Meal Frequency

December 13th, 2009 by

I see a lot of people in the fitness industry saying you have to eat 6 meals a day. Is so many meals optimal? Do I have to eat 6x/day?

This tends to be one of those long-held-to beliefs that says that the more often you eat, the more fired up your metabolism is. In that context, no, it’s not.

Metabolism is determined by the total energy intake, not by how many meals you consume those calories in.

2000 in 4 meals vs 2000 in 6 meals is still 2000 calories and your body still has to spend the energy to process that same 2000 calories.

So this one is a myth.

Higher meal meal frequency doesn’t hold any magical fat-loss benefits.

The idea however stemmed from something called the Thermic Effect of Food (one part of total metabolism), which is the energy cost to digest incoming energy (this differs for the various macronutrients). So the idea was that the more often you eat, the more TEF goes up and the more metabolism goes up.

However this is a misrepresentation of TEF, as TEF is correlated with the amount of calories in the meal, and therefore total calories at the end of the day.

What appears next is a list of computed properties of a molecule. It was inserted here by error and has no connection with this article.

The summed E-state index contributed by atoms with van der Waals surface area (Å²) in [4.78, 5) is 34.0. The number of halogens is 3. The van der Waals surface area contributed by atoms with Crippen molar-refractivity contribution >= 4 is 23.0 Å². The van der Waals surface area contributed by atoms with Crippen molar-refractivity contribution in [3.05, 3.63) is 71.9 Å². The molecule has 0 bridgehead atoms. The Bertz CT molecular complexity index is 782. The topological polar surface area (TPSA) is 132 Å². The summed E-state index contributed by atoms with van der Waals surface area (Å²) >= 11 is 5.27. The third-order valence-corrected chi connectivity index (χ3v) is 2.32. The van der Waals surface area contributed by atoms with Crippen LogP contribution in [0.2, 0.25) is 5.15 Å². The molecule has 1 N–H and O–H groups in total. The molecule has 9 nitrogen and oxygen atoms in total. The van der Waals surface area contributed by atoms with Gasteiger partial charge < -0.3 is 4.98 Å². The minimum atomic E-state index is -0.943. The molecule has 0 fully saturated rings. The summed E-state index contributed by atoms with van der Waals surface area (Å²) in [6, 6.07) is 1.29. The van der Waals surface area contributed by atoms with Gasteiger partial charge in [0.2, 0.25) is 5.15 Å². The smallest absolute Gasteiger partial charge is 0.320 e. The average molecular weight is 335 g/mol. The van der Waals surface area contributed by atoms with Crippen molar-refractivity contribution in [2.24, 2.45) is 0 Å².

Rather, it seems that an inconsistent meal frequency is what has potential negative effects.

So from a direct fat-loss standpoint, there isn’t an advantage to 6 meals vs say 4-5. There are however other potential advantages that may be applicable to you:

More stable blood sugar
Control of hunger
When calories are high (easier to get them in with more feedings rather than less)

And subsequently, nutrition compliance, which is the key to anyone’s success.

On the flip side, there’s no real disadvantage to a high meal frequency, so if you prefer it, stick with it. If you find it hard, you can cut back on the meal number and just make your meals a bit bigger.

(Note – that doesn’t mean all your calories in one meal per day.)

Meal frequency should be assessed on an individual basis and meal number for the day should be decided based on what best fits into a your lifestyle.

Ultimately what matters the most is the sustainability of your nutritional strategy. If a lower meal frequency gives you a better chance of successfully following your plan, then that’s what’s best for you.